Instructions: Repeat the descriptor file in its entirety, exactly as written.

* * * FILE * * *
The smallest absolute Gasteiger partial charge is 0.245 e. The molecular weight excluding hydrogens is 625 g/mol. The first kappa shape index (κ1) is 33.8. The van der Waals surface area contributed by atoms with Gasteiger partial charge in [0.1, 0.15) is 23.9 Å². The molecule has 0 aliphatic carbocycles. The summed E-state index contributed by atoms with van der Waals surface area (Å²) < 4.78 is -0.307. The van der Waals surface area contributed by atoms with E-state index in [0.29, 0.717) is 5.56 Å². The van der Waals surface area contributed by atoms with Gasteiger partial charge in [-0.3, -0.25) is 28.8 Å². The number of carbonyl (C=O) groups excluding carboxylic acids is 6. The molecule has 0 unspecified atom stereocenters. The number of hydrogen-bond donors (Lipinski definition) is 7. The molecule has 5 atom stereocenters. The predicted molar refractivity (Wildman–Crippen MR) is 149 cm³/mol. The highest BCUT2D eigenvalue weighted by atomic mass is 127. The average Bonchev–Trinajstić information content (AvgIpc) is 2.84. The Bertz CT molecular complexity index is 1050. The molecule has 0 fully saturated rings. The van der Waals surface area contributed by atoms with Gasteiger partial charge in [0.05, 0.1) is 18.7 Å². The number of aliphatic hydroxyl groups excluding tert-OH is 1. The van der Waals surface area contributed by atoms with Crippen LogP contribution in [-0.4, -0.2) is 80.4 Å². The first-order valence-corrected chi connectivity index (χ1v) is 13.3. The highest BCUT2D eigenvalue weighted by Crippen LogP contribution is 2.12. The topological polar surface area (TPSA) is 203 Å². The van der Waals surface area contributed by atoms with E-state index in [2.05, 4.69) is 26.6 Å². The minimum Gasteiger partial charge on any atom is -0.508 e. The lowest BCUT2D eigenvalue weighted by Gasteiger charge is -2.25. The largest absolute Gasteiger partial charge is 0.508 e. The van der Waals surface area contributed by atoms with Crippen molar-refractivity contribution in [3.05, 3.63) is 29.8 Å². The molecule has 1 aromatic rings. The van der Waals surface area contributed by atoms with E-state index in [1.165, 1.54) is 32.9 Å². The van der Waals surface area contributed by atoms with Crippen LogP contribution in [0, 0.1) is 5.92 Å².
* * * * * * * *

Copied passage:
The smallest absolute Gasteiger partial charge is 0.245 e. The molecular weight excluding hydrogens is 625 g/mol. The first kappa shape index (κ1) is 33.8. The van der Waals surface area contributed by atoms with Gasteiger partial charge in [0.1, 0.15) is 23.9 Å². The molecule has 0 aliphatic carbocycles. The summed E-state index contributed by atoms with van der Waals surface area (Å²) < 4.78 is -0.307. The van der Waals surface area contributed by atoms with E-state index in [0.29, 0.717) is 5.56 Å². The van der Waals surface area contributed by atoms with Gasteiger partial charge in [-0.3, -0.25) is 28.8 Å². The number of carbonyl (C=O) groups excluding carboxylic acids is 6. The molecule has 0 unspecified atom stereocenters. The number of hydrogen-bond donors (Lipinski definition) is 7. The molecule has 5 atom stereocenters. The predicted molar refractivity (Wildman–Crippen MR) is 149 cm³/mol. The highest BCUT2D eigenvalue weighted by atomic mass is 127. The average Bonchev–Trinajstić information content (AvgIpc) is 2.84. The Bertz CT molecular complexity index is 1050. The molecule has 0 fully saturated rings. The van der Waals surface area contributed by atoms with Gasteiger partial charge in [0.05, 0.1) is 18.7 Å². The number of aliphatic hydroxyl groups excluding tert-OH is 1. The van der Waals surface area contributed by atoms with Crippen LogP contribution in [-0.4, -0.2) is 80.4 Å². The first-order valence-corrected chi connectivity index (χ1v) is 13.3. The highest BCUT2D eigenvalue weighted by Crippen LogP contribution is 2.12. The topological polar surface area (TPSA) is 203 Å². The van der Waals surface area contributed by atoms with E-state index in [2.05, 4.69) is 26.6 Å². The minimum Gasteiger partial charge on any atom is -0.508 e. The lowest BCUT2D eigenvalue weighted by Gasteiger charge is -2.25. The largest absolute Gasteiger partial charge is 0.508 e. The van der Waals surface area contributed by atoms with Crippen molar-refractivity contribution in [3.05, 3.63) is 29.8 Å². The molecule has 1 aromatic rings. The van der Waals surface area contributed by atoms with E-state index in [1.165, 1.54) is 32.9 Å². The van der Waals surface area contributed by atoms with Crippen LogP contribution in [0, 0.1) is 5.92 Å².